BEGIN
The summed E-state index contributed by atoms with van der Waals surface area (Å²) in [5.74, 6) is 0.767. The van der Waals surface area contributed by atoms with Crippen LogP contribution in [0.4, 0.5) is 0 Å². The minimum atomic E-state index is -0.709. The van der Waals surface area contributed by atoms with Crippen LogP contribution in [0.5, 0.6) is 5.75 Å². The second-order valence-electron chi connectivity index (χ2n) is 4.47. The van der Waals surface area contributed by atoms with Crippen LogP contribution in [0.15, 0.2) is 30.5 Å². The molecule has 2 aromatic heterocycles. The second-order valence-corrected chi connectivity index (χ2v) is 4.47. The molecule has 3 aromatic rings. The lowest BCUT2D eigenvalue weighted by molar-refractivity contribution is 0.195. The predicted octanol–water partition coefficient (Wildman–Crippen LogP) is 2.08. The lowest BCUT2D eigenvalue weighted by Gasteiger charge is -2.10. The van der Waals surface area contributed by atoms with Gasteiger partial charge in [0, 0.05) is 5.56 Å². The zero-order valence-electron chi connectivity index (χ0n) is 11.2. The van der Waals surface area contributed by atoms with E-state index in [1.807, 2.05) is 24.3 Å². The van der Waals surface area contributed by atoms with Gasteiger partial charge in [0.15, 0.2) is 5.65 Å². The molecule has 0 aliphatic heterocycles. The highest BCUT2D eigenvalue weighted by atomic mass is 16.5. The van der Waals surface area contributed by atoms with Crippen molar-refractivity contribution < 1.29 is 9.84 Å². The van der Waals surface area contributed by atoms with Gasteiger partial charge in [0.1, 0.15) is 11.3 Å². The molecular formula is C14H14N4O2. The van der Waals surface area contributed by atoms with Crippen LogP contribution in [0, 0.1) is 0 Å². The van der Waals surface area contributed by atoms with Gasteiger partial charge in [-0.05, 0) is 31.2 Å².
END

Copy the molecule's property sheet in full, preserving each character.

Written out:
The summed E-state index contributed by atoms with van der Waals surface area (Å²) in [5.74, 6) is 0.767. The van der Waals surface area contributed by atoms with Crippen LogP contribution in [0.4, 0.5) is 0 Å². The minimum atomic E-state index is -0.709. The van der Waals surface area contributed by atoms with Crippen LogP contribution in [0.5, 0.6) is 5.75 Å². The second-order valence-electron chi connectivity index (χ2n) is 4.47. The van der Waals surface area contributed by atoms with Crippen LogP contribution in [0.15, 0.2) is 30.5 Å². The molecule has 2 aromatic heterocycles. The second-order valence-corrected chi connectivity index (χ2v) is 4.47. The molecule has 3 aromatic rings. The lowest BCUT2D eigenvalue weighted by molar-refractivity contribution is 0.195. The predicted octanol–water partition coefficient (Wildman–Crippen LogP) is 2.08. The lowest BCUT2D eigenvalue weighted by Gasteiger charge is -2.10. The van der Waals surface area contributed by atoms with Gasteiger partial charge in [0, 0.05) is 5.56 Å². The zero-order valence-electron chi connectivity index (χ0n) is 11.2. The van der Waals surface area contributed by atoms with E-state index in [1.807, 2.05) is 24.3 Å². The van der Waals surface area contributed by atoms with Gasteiger partial charge in [0.15, 0.2) is 5.65 Å². The molecule has 0 aliphatic heterocycles. The highest BCUT2D eigenvalue weighted by atomic mass is 16.5. The van der Waals surface area contributed by atoms with Crippen molar-refractivity contribution < 1.29 is 9.84 Å². The van der Waals surface area contributed by atoms with Gasteiger partial charge in [0.1, 0.15) is 11.3 Å². The molecular formula is C14H14N4O2. The van der Waals surface area contributed by atoms with Crippen LogP contribution in [0, 0.1) is 0 Å². The van der Waals surface area contributed by atoms with Gasteiger partial charge in [-0.05, 0) is 31.2 Å².